Ginger-orange-glazed cornish hens

When you crave roasted chicken but don’t have time to roast a whole bird, consider Cornish hens. The split hens cook up juicy and succulent in less than 45 minutes. Here, orange marmalade spiked with ginger root makes an easy and delicious glaze. Serve with wild rice, winter squash and sauteed greens.

Nonstick cooking spray

1 large onion, cut in ½-inch rounds

1 large orange, cut in ½-inch rounds

2 Cornish game hens, about 1½ pounds each, cut in half, backbones removed (see note)

1 tablespoon olive oil

1/4 teaspoon salt

1/4 teaspoon freshly ground pepper

1/4 cup orange marmalade

2 teaspoons minced fresh ginger root

1 teaspoon dried tarragon

1/8 teaspoon cayenne pepper

Coat a roasting pan or baking sheet with sides with cooking spray. Place onion and orange rounds in the pan. Place hens, skin side up, on top. Rub with oil and sprinkle with salt and pepper. Bake hens in preheated 450-degree oven until juices run clear and an instant-read thermometer inserted in the center of the breast registers 170 degrees, 30 to 35 minutes.

Meanwhile, combine marmalade, ginger root, tarragon and cayenne. Remove hens from oven. Set oven to broil, and place a rack 6 inches from the heat source. Brush hens with marmalade mixture. Broil until glaze is lightly browned, 2 to 3 minutes.

Remove hens to a serving platter or plates. Remove all but one orange slice from the pan and place over medium heat. Add 2 tablespoons water and bring to a simmer, using the orange slice as a spatula to scrape up any browned bits. Pour pan sauce over the hens. Makes 4 servings.

Per serving: 522 calories; 32 g fat (8 g saturated, 15 g mono); 204 mg cholesterol; 22 g carbohydrate; 36 g protein; 2 g fiber; 258 mg sodium.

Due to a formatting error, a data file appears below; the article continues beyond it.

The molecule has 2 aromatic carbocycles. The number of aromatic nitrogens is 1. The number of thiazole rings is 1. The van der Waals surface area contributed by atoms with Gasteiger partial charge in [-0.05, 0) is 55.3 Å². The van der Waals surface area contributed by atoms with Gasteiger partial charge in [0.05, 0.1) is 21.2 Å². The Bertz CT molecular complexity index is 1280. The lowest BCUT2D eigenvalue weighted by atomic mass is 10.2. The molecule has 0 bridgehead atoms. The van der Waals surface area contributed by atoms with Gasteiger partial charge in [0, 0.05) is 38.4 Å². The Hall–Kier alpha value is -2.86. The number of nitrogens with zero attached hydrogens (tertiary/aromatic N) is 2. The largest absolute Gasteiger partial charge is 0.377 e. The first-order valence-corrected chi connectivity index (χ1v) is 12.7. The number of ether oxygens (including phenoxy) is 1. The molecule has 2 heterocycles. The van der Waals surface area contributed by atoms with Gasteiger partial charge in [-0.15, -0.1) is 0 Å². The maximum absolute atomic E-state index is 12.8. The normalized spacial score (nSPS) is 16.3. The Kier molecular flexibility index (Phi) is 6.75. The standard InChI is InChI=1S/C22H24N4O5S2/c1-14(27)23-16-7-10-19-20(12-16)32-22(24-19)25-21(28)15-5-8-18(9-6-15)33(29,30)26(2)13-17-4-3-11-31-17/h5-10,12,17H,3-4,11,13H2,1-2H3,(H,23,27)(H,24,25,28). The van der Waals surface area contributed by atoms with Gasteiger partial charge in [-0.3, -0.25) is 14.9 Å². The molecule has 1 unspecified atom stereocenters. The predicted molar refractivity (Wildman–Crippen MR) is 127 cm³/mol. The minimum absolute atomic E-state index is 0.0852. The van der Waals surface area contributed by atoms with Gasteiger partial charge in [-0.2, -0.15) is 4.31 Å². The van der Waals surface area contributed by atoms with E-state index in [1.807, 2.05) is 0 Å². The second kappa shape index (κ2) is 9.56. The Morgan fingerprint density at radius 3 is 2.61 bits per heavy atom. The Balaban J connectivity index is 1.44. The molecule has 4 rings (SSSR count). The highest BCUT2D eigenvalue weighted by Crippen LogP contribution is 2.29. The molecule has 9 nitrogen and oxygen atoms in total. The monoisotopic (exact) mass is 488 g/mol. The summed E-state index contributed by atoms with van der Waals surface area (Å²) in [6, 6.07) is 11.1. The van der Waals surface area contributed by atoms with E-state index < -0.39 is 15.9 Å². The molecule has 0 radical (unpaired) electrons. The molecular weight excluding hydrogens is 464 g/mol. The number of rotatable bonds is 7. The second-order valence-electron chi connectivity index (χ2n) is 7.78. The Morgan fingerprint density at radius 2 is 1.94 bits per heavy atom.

Note: The bones of a Cornish hen are soft enough to cut easily with poultry shears or a sharp knife. Cut each hen in half through the breastbone. Cut along both sides of the backbone to separate the halves. Discard backbone.

Chocolate-orange silk mousse

This mousse will keep, covered, in the refrigerator for up to 2 days. Intense, heavenly chocolate is all you’ll think about when you taste this dessert, though it’s packed with all the good things found in tofu. Make sure the tofu is gossamer smooth before adding the chocolate mixture.

1 12.3-ounce package reduced-fat silken tofu (1½ cups)

3 ounces good-quality bittersweet chocolate (not unsweetened), finely chopped

1/3 cup unsweetened cocoa powder

1 teaspoon vanilla

½ teaspoon freshly grated orange zest

2/3 cup confectioners’ sugar

2/3 cup (3 ounces) chocolate wafer crumbs (see note)

Puree tofu in a food processor, scraping down the sides as needed, until completely smooth.

Bring a small saucepan of water to a boil. (You will need 1/4 cup.) Combine chocolate and cocoa in a medium bowl.

Add 1/4 cup boiling water; stir with a wooden spoon until the chocolate has melted and the mixture is smooth.

Stir in vanilla and orange zest. Mix in confectioners’ sugar, a little at a time, until smooth. Add chocolate mixture to the processor; puree until smooth and well-blended, scraping down the sides as needed.

Spoon about 2 teaspoons chocolate crumbs into each of 5 parfait glasses or dessert dishes. Add about 1/4 cup mousse, then layer with another 2 teaspoons crumbs. Top with another 1/4 cup mousse and finish with a sprinkling of crumbs. Cover and refrigerate for at least 1 hour. Makes 5 servings. about ½ cup each.

Per serving: 266 calories; 9 g fat (4 g saturated, 0 g mono); 1 mg cholesterol; 42 g carbohydrate; 8 g protein; 4 g fiber; 125 mg sodium.

Note: To make wafer crumbs, place wafers in a resealable plastic bag, then seal and crush with a rolling pin. Alternatively, pulse wafers in a food processor.

Many commercial cookies and wafers contain partially hydrogenated oil, a source of trans-fatty acids. Fortunately, brands made without these oils, such as Newman’s Own Organics and Mi-Del, are every bit as tasty. Look for them in the natural-foods section of large supermarkets.